- Drinking alcohol. Drinking alcohol increases the risk of breast cancer
Your doctor determines your breast cancer treatment options based on your type of breast cancer, its stage and grade, size, and whether the cancer cells are sensitive to hormones. Your doctor also considers your overall health and your own preference.
Operations used to treat breast cancer include:
- Removing the breast cancer (lumpectomy). During lumpectomy, which may be referred to as breast-sparing surgery or wide local excision, the surgeon removes the tumour and a small margin of surrounding healthy tissue. Lumpectomy is typically reserved for smaller tumours
- Removing the entire breast (mastectomy). Mastectomy is an operation to remove all of your breast tissue. Most mastectomy procedures remove all of the breast tissue — the lobules, ducts, fatty tissue and some skin, including the nipple and areola (simple mastectomy). In a skin-sparing mastectomy, the skin over the breast is left intact to improve reconstruction and appearance. Depending on the location and size of the tumour, the nipple also may be spared
- Removing a limited number of lymph nodes (sentinel node biopsy). To determine whether cancer has spread to your lymph nodes, your surgeon will discuss with you the role of removing the lymph nodes that are the first to receive the lymph drainage from your tumour. If no cancer is found in those lymph nodes, the chance of finding cancer in any of the remaining lymph nodes is small and no other nodes need to be removed
- Removing several lymph nodes (axillary lymph node dissection). If cancer is found in the sentinel lymph nodes, your surgeon will discuss with you the removal of additional lymph nodes in your armpit
- Removing both breasts. Some women with cancer in one breast may choose to have their other (healthy) breast removed (contralateral prophylactic mastectomy) if they have a very increased risk of cancer in the other breast because of a genetic predisposition or strong family history. Most women with breast cancer in one breast will never develop cancer in the other breast. Discuss your breast cancer risk with your doctor, along with the benefits and risks of this procedure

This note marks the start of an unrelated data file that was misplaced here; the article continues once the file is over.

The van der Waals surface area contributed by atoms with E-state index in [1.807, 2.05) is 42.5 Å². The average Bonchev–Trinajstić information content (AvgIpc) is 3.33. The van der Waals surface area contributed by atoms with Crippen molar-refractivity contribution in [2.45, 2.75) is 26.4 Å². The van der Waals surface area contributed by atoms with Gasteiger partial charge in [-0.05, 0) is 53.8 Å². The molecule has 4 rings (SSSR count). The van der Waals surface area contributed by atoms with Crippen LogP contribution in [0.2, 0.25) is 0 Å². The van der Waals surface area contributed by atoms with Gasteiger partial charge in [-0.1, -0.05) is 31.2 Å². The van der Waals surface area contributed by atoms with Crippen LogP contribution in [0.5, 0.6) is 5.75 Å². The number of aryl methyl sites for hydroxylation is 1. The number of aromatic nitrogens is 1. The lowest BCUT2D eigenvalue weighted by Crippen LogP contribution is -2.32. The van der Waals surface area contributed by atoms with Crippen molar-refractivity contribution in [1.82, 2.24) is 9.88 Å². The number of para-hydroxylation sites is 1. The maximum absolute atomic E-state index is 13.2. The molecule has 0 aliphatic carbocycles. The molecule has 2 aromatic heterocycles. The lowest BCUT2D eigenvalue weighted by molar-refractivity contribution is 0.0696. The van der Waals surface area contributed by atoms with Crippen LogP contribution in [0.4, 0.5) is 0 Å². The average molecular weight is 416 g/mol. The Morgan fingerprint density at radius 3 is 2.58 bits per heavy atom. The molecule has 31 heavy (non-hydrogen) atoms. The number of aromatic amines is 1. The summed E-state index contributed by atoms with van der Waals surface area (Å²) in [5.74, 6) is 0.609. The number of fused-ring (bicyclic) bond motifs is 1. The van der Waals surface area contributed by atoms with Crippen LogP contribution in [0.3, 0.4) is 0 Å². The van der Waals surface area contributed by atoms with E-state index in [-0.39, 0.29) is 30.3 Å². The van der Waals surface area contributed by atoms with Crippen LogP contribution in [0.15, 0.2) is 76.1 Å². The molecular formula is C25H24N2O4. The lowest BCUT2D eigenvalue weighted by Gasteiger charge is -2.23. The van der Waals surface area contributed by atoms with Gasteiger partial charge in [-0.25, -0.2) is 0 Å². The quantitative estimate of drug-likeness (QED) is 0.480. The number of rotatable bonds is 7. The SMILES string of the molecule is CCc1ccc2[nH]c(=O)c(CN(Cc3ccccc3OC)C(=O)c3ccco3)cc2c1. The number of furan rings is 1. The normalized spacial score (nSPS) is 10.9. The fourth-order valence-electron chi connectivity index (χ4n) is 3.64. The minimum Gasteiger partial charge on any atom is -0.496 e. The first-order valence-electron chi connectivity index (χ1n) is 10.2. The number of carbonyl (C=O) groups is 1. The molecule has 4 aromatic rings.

Radiation therapy uses high-powered beams of energy, such as X-rays and protons, to kill cancer cells. Radiation therapy is typically done using a large machine that aims the energy beams at your body (external beam radiation). But radiation can also be done by placing radioactive material inside your body (brachytherapy). External beam radiation is commonly used after lumpectomy for early-stage breast cancer. Doctors may also recommend radiation therapy to the chest wall after mastectomy for larger breast cancers or cancers that have spread to the lymph nodes.
Side effects of radiation therapy include fatigue and a red, sunburn-like rash where the radiation is aimed. Breast tissue may also appear swollen or more firm. Rarely, more-serious problems may occur, such as damage to the heart or lungs or, very rarely, second cancers in the treated area.
Chemotherapy uses drugs to destroy cancer cells. If your cancer has a high risk of returning or spreading to another part of your body, your doctor may recommend chemotherapy to decrease the chance that the cancer will recur. This is known as adjuvant chemotherapy.
Chemotherapy is sometimes given before surgery in women with larger breast tumours. The goal is to shrink a tumour to a size that makes it easier to remove with surgery. Chemotherapy is also used in women whose cancer has already spread to other parts of the body. Chemotherapy may be recommended to try to control the cancer and decrease any symptoms the cancer is causing.
Chemotherapy side effects depend on the drugs you receive. Common side effects include hair loss, nausea, vomiting, fatigue and an increased risk of developing infection. Rare side effects can include premature menopause, infertility (if premenopausal), damage to the heart and kidneys, nerve damage, and, very rarely, blood cell cancer.